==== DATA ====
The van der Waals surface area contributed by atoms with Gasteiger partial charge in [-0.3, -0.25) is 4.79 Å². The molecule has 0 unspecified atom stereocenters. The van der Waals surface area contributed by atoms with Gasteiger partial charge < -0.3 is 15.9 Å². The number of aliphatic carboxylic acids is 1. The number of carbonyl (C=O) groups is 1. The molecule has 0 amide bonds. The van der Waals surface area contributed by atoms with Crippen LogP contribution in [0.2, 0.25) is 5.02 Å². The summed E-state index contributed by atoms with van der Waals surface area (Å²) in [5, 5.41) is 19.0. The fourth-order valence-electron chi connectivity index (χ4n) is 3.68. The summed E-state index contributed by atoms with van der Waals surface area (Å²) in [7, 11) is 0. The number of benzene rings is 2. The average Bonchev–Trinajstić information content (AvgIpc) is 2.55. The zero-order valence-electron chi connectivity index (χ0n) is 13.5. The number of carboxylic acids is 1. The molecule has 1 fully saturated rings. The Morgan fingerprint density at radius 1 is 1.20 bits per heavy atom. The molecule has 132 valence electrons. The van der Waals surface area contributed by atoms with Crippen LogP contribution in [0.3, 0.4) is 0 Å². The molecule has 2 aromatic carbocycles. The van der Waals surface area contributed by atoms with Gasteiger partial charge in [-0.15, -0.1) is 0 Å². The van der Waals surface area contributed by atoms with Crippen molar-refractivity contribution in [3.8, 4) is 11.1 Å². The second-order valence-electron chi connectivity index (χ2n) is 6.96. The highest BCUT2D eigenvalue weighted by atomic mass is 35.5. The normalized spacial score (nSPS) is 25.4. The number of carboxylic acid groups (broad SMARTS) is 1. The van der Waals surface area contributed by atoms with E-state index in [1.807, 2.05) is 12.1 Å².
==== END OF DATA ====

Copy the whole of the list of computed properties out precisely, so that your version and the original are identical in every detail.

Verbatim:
The van der Waals surface area contributed by atoms with Gasteiger partial charge in [-0.3, -0.25) is 4.79 Å². The molecule has 0 unspecified atom stereocenters. The van der Waals surface area contributed by atoms with Gasteiger partial charge < -0.3 is 15.9 Å². The number of aliphatic carboxylic acids is 1. The number of carbonyl (C=O) groups is 1. The molecule has 0 amide bonds. The van der Waals surface area contributed by atoms with Crippen LogP contribution in [0.2, 0.25) is 5.02 Å². The summed E-state index contributed by atoms with van der Waals surface area (Å²) in [5, 5.41) is 19.0. The fourth-order valence-electron chi connectivity index (χ4n) is 3.68. The summed E-state index contributed by atoms with van der Waals surface area (Å²) in [7, 11) is 0. The number of benzene rings is 2. The average Bonchev–Trinajstić information content (AvgIpc) is 2.55. The zero-order valence-electron chi connectivity index (χ0n) is 13.5. The number of carboxylic acids is 1. The molecule has 1 fully saturated rings. The Morgan fingerprint density at radius 1 is 1.20 bits per heavy atom. The molecule has 132 valence electrons. The van der Waals surface area contributed by atoms with Crippen LogP contribution in [0.3, 0.4) is 0 Å². The molecule has 2 aromatic carbocycles. The van der Waals surface area contributed by atoms with Gasteiger partial charge in [-0.15, -0.1) is 0 Å². The van der Waals surface area contributed by atoms with Crippen molar-refractivity contribution in [3.8, 4) is 11.1 Å². The second-order valence-electron chi connectivity index (χ2n) is 6.96. The highest BCUT2D eigenvalue weighted by atomic mass is 35.5. The normalized spacial score (nSPS) is 25.4. The number of carboxylic acid groups (broad SMARTS) is 1. The van der Waals surface area contributed by atoms with E-state index in [1.807, 2.05) is 12.1 Å².